Historical Portraits Picture Archive

Portrait of a Member of the Towneley Family, traditionally identified as John Towneley c1620

Attributed to John Souch 1593-1645

Portrait of a Member of the Towneley Family, traditionally identified as John Towneley, Attributed to John Souch
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Oil on Panel
37 x 28 ¾ inches, 94 x 73 cm
 
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This portrait, painted c.1620, was formerly in the possession of the Towneley family at Towneley Hall in Burnley. The sitter has been traditionally identified as a member of that family, John Towneley, and is probably therefore the younger son of John Towneley of Gray’s Inn. This younger John Towneley was born in 1567 and died in 1632.

The Towneleys were a prominent Lancashire family, but thanks to their firm adherence to Catholicism were excluded from local politics and affairs. In the late sixteenth and early seventeenth centuries, Catholics in England were subjected to increasing persecution, and if they refused to attend Anglican services were subject to large recusancy fines. John Towneley senior, who gave shelter to Catholic priests at Towneley Hall, and was imprisoned on numerous occasions, had by 1601 been fined over £5000. It is likely that his children were also Catholics, for the whole family can be seen in praying together in a group portrait of 1601 in front of a crucifix [Towneley Hall Art Gallery, Burnley].

This portrait can be dated by both the sitter’s fashion and the artist’s choice of composition to c.1620. Although long unattributed, it is clearly a work by a distinctive hand of considerable quality, and for that reason an attribution may be made to John Souch, probably the most talented provincial artist working in the Northwest at the time. Only a handful of works by Souch are known, but all share distinct signals of attribution. All his portraits, for example, show a naïve drawing style, and present their sitters in a flat, somewhat two-dimensional form, as can be seen here with the cramped positioning of the sitter against the table at his right. But despite these technical shortcomings all Souch’s works show that he was certainly very comfortable in handling paint, for the intricate features of likeness and costume are always finely handled, and his depiction of drapery conveys depth and texture comparable to work by contemporaries such as Cornelius Jonson. The present portrait is very close to Souch’s signed ‘George Puleston’ in the Tate, not only in the marbleised oval background, but particularly in the formation of the face and the drawing of the sitters’ expressive eyes. Both pictures reveal the extent to which Souch remained an essentially Elizabethan painter well into the seventeenth century.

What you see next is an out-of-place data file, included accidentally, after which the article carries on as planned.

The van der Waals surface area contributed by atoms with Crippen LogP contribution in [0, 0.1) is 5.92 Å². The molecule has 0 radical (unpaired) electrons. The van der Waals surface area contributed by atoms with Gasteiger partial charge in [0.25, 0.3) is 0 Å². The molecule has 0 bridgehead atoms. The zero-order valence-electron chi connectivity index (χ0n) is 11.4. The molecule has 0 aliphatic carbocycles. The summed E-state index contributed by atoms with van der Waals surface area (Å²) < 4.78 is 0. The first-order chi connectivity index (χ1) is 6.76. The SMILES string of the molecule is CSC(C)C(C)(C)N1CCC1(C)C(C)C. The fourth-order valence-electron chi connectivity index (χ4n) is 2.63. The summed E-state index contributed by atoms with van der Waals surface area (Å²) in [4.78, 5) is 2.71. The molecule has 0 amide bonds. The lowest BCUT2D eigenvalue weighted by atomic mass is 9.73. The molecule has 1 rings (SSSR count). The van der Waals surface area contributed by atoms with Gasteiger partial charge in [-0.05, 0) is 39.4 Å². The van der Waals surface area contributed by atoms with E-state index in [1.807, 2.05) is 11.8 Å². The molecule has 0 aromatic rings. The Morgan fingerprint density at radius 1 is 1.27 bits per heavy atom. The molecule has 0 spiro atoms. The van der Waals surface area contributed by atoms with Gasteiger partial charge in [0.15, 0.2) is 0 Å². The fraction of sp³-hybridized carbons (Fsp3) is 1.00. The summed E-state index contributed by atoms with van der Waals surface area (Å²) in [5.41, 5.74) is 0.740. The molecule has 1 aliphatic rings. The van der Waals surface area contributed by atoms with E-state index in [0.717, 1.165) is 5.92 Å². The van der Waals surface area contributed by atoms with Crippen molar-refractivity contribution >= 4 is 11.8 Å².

Souch was apprenticed in Chester to the heraldic painter Randall Holme in 1607, but was practicing independently as early as 1617, when he was released from his training. In 1620 he was paid thirty shillings for a portrait of Francis Clifford, fourth Earl of Cumberland, so it seems that from an early age he could command significant sums from prominent local patrons. Although based in Chester, Souch seems to have traveled to his patron’s estates for sittings. The Towneleys, in Lancashire, may have been known to him, for Souch was himself a Lancastrian, born in Ormskirk.

Although we have little biographical detail for Souch, it seems that a further connection can be made between the Towneleys and the artist’s other known sitters, in that many were either Catholics or prominent Royalists. Sir Cecil Trafford, who features in a double portrait attributed to Souch (collection of Edric van Vredenburgh), was a prominent Catholic. Sir Thomas Aston, who commissioned Souch’s masterpiece ‘Sir Thomas Aston at the Deathbed of his Wife’ (Manchester City Art Gallery), fought for Charles I, and died from wounds received at the Battle of Bridgnorth. Colonel Legh of Adlington, painted by Souch in 1632 (Private Collection) fought for the King, as did Pelham Corbet of Albright, painted by Souch in 1634 (Private Collection. Another of Souch’s patrons, the Davies family, also supported the Royalist cause. Finally, the Towneleys, as prominent Catholics, were also later staunch supporters of Charles I, and one of the Towneley children, Charles, was killed at the Battle of Marston Moor. Is it possible, therefore, that Souch’s circle of patronage was almost entirely made up of Catholic or religious and socially conservative families, and that this included the Towneleys?
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